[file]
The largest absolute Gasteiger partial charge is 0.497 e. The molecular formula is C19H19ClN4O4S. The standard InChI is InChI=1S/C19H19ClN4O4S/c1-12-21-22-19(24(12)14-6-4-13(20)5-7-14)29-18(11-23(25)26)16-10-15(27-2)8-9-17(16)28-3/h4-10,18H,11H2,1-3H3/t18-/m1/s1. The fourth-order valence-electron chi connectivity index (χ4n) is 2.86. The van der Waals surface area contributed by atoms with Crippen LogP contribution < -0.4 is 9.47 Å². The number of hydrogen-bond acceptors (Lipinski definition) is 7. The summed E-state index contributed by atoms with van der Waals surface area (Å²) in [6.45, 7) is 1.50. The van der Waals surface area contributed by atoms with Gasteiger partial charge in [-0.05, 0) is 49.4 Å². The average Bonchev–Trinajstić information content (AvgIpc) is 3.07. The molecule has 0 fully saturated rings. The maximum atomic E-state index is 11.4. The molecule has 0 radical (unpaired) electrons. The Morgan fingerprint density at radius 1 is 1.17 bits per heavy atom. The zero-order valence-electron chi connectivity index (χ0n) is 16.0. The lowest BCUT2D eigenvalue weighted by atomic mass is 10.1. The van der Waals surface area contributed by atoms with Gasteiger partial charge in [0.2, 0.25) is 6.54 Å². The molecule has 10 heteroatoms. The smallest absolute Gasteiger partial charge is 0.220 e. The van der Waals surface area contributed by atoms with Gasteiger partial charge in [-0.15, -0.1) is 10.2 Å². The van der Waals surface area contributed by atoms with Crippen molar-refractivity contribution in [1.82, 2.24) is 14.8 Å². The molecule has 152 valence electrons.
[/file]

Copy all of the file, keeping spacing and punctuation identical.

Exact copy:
The largest absolute Gasteiger partial charge is 0.497 e. The molecular formula is C19H19ClN4O4S. The standard InChI is InChI=1S/C19H19ClN4O4S/c1-12-21-22-19(24(12)14-6-4-13(20)5-7-14)29-18(11-23(25)26)16-10-15(27-2)8-9-17(16)28-3/h4-10,18H,11H2,1-3H3/t18-/m1/s1. The fourth-order valence-electron chi connectivity index (χ4n) is 2.86. The van der Waals surface area contributed by atoms with Crippen LogP contribution < -0.4 is 9.47 Å². The number of hydrogen-bond acceptors (Lipinski definition) is 7. The summed E-state index contributed by atoms with van der Waals surface area (Å²) in [6.45, 7) is 1.50. The van der Waals surface area contributed by atoms with Gasteiger partial charge in [-0.05, 0) is 49.4 Å². The average Bonchev–Trinajstić information content (AvgIpc) is 3.07. The molecule has 0 fully saturated rings. The maximum atomic E-state index is 11.4. The molecule has 0 radical (unpaired) electrons. The Morgan fingerprint density at radius 1 is 1.17 bits per heavy atom. The zero-order valence-electron chi connectivity index (χ0n) is 16.0. The lowest BCUT2D eigenvalue weighted by atomic mass is 10.1. The van der Waals surface area contributed by atoms with Gasteiger partial charge in [0.2, 0.25) is 6.54 Å². The molecule has 10 heteroatoms. The smallest absolute Gasteiger partial charge is 0.220 e. The van der Waals surface area contributed by atoms with Gasteiger partial charge in [-0.15, -0.1) is 10.2 Å². The van der Waals surface area contributed by atoms with Crippen molar-refractivity contribution in [1.82, 2.24) is 14.8 Å². The molecule has 152 valence electrons.